Pfizer’s vaccine, now marketed as Comirnaty, was the first COVID vaccine approved on an emergency basis in the U.S., and in nearly two years since its approval, has been given hundreds of millions of times. But the other mRNA vaccine, which was authorized in the U.S. several weeks later, was based on the same technology and Pfizer didn’t have the right to use it, Moderna argues.
“We are filing these lawsuits to protect the innovative mRNA technology platform that we pioneered, invested billions of dollars in creating, and patented during the decade preceding the COVID-19 pandemic,” said Stéphane Bancel, chief executive officer of Moderna. “This foundational platform, which we began building in 2010, along with our patented work on coronaviruses in 2015 and 2016, enabled us to produce a safe and highly effective COVID-19 vaccine in record time after the pandemic struck.”
“As we work to combat health challenges moving forward, Moderna is using our mRNA technology platform to develop medicines that could treat and prevent infectious diseases like influenza and HIV, as well as autoimmune and cardiovascular diseases and rare forms of cancer,” he said.
Pfizer said in a statement Friday morning that it was surprised by the lawsuit.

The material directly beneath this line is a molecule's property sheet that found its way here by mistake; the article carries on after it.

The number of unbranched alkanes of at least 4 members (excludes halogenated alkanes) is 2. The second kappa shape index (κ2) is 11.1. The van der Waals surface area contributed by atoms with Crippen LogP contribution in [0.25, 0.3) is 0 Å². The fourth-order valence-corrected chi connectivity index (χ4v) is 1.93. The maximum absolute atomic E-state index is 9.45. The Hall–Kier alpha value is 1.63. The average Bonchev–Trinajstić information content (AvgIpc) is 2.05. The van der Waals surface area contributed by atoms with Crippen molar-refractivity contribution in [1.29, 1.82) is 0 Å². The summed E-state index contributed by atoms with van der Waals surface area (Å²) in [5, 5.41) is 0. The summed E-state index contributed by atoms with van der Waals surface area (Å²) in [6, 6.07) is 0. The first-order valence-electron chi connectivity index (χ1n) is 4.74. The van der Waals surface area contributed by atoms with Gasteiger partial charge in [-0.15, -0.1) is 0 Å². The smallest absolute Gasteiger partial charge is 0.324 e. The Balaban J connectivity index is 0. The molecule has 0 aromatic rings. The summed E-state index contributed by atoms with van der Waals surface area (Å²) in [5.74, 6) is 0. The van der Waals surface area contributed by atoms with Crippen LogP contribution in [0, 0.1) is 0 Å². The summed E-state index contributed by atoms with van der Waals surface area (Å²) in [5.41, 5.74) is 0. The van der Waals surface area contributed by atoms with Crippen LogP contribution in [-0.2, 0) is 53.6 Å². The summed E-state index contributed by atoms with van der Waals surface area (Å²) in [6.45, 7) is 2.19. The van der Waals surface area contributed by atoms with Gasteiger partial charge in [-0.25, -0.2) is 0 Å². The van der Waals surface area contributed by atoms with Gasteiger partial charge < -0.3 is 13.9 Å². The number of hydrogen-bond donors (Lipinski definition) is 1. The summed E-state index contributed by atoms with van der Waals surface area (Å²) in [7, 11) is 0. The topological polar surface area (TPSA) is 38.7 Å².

“Pfizer/BioNTech has not yet fully reviewed the complaint but we are surprised by the litigation given the Pfizer/BioNTech COVID-19 Vaccine was based on BioNTech’s proprietary mRNA technology and developed by both BioNTech and Pfizer,” the company said. “We remain confident in our intellectual property supporting the Pfizer/BioNTech vaccine and will vigorously defend against the allegations of the lawsuit.”
Moderna says it does not want Pfizer’s vaccine removed from use, and would consider a “reasonable license” should its competitors want to use the vaccine in other markets, particularly in lower-income countries. They are also not seeking damages for the vaccine’s use in lower-income countries. But in other wealthier countries, Moderna is looking for compensation.
“Moderna expects Pfizer and BioNTech to compensate Moderna for Comirnaty®’s ongoing use of Moderna’s patented technologies,” said Moderna’s chief legal officer Shannon Thyme Klinger. “Our mission to create a new generation of transformative medicines for patients by delivering on the promise of mRNA science cannot be achieved without a patent system that rewards and protects innovation.”
This is a developing story; refresh the page for updates.